A tradition in most Serbian dioceses in America is the Lenten Deanery Vespers. Each Sunday, with the exception of the Sunday of Orthodoxy, Vespers are served in one of the churches of the deanery. It’s a nice tradition that has been suffering, like most things, with smaller attendance and less and less general interest. And the people that do show up are, as is typical of such things, the same ones that come from one year to the next.
Anyway, last Sunday we were scheduled to go to the church in Akron. After liturgy a young parishioner stopped by the parish home for something or other and, as I was getting myself ready to go, he said he was thinking of going himself but wasn’t sure. Since he knew my humor I was able to look at him and ask, “You want to go? Why?!?” (Wow, a priest asking you why would you want to go to church?) After he gave a little chuckle he shrugged his shoulders and admitted that he didn’t know why, he just liked it. I should admit though, I kind of thought he was just being polite, after all it’s always nice to tell the priest you’d like to go to church.
Needless to say, I was little surprised when I looked out the altar that evening and saw him standing next to his dad. Guess he wasn’t joking.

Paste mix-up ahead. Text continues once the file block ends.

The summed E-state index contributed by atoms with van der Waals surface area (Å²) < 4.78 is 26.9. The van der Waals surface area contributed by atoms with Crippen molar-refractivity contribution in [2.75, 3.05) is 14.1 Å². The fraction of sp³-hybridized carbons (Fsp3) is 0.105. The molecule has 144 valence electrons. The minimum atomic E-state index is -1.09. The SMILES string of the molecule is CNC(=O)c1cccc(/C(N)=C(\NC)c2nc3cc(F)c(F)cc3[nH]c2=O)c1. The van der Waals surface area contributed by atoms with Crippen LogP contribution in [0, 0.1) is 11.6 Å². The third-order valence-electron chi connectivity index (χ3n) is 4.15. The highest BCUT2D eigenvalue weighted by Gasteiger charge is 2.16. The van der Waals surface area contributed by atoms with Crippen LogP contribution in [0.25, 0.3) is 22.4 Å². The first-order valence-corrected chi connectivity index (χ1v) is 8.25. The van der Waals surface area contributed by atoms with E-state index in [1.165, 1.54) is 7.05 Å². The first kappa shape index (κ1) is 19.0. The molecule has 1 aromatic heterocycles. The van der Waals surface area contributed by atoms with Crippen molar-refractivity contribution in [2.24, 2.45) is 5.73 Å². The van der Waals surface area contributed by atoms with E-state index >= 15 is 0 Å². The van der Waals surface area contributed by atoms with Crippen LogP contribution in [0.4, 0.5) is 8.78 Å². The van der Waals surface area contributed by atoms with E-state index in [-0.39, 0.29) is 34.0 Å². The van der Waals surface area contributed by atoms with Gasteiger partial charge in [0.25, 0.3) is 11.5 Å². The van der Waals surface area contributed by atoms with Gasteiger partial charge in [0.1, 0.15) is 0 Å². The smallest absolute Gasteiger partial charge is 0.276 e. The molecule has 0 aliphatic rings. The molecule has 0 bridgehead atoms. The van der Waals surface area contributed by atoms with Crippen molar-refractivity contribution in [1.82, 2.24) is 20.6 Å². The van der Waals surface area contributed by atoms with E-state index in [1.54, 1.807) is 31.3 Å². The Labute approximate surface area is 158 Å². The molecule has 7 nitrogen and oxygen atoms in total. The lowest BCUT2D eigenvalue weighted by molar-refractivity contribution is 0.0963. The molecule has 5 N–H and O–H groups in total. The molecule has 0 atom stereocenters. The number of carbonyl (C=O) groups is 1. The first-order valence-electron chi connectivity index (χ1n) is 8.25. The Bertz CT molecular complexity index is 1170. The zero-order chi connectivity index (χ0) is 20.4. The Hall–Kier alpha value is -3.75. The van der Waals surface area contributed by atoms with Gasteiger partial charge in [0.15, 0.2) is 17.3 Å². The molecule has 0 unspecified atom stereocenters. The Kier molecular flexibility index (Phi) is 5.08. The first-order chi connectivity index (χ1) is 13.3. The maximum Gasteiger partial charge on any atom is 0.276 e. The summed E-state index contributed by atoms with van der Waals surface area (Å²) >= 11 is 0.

But seriously, why would people – young people at that – want to go to church? There’s a group of people out there in our churches convinced that we need to work on getting people to come to church – attract them, offer different things (I don’t know what), but just get them to start coming. I think I’d prefer those who shrug their shoulders and come to church out of different reasons – you know, the ones you can’t put into words.
I suppose we can try to find a parallel in Scripture. We read in the Old Testament with some frustration about these people, chosen by God, who are constantly forgetting the Lord God who delivered them out of Egypt, chasing after other, false gods. They’re given a set of commandments to follow, the main one being quite simple and straightforward: worship just the God of Abraham, Isaac and Jacob! And no one else! And don’t go with strange woman “neither shall they come in unto you: for surely they will turn away your heart after their gods…” (1 Kings 11:2). Going through the Bible a person can’t help but feel utterly baffled, frustrated, mystified – can’t you guys just worship God; He’s given you so many signs, you fall into the hands of your enemies and then He delivers you and gets you out of the jam!?!
But perhaps there was something about worshiping Baal and the other strange gods (demons) that appealed to them; maybe there was more of an attraction there. Maybe. But regardless of how great of an attraction it was, how many people it was able to draw, at the end of the day it still proved to be empty of anything real and salvific, and certainly devoid of the true God. In the end all it was and could ever be was an attraction.